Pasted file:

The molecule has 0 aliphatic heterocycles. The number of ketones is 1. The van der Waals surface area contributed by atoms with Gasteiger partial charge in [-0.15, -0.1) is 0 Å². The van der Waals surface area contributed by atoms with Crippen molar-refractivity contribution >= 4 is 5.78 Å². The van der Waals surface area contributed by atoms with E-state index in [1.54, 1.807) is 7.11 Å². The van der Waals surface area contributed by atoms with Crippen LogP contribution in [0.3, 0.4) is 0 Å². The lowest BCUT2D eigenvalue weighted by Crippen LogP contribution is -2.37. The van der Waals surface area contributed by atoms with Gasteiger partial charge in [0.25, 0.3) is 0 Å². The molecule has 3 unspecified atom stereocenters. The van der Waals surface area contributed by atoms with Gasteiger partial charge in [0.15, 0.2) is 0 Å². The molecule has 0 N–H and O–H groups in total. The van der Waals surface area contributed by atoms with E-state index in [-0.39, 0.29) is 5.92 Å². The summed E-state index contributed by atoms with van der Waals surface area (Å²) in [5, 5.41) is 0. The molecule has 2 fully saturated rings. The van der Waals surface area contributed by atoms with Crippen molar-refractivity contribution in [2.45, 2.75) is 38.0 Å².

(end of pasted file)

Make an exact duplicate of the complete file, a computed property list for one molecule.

The molecule has 0 aliphatic heterocycles. The number of ketones is 1. The van der Waals surface area contributed by atoms with Gasteiger partial charge in [-0.15, -0.1) is 0 Å². The van der Waals surface area contributed by atoms with Crippen molar-refractivity contribution >= 4 is 5.78 Å². The van der Waals surface area contributed by atoms with E-state index in [1.54, 1.807) is 7.11 Å². The van der Waals surface area contributed by atoms with Crippen LogP contribution in [0.3, 0.4) is 0 Å². The lowest BCUT2D eigenvalue weighted by Crippen LogP contribution is -2.37. The van der Waals surface area contributed by atoms with Gasteiger partial charge in [0.25, 0.3) is 0 Å². The molecule has 3 unspecified atom stereocenters. The van der Waals surface area contributed by atoms with Gasteiger partial charge in [0.15, 0.2) is 0 Å². The molecule has 0 N–H and O–H groups in total. The van der Waals surface area contributed by atoms with E-state index in [-0.39, 0.29) is 5.92 Å². The summed E-state index contributed by atoms with van der Waals surface area (Å²) in [5, 5.41) is 0. The molecule has 2 fully saturated rings. The van der Waals surface area contributed by atoms with Crippen molar-refractivity contribution in [2.45, 2.75) is 38.0 Å².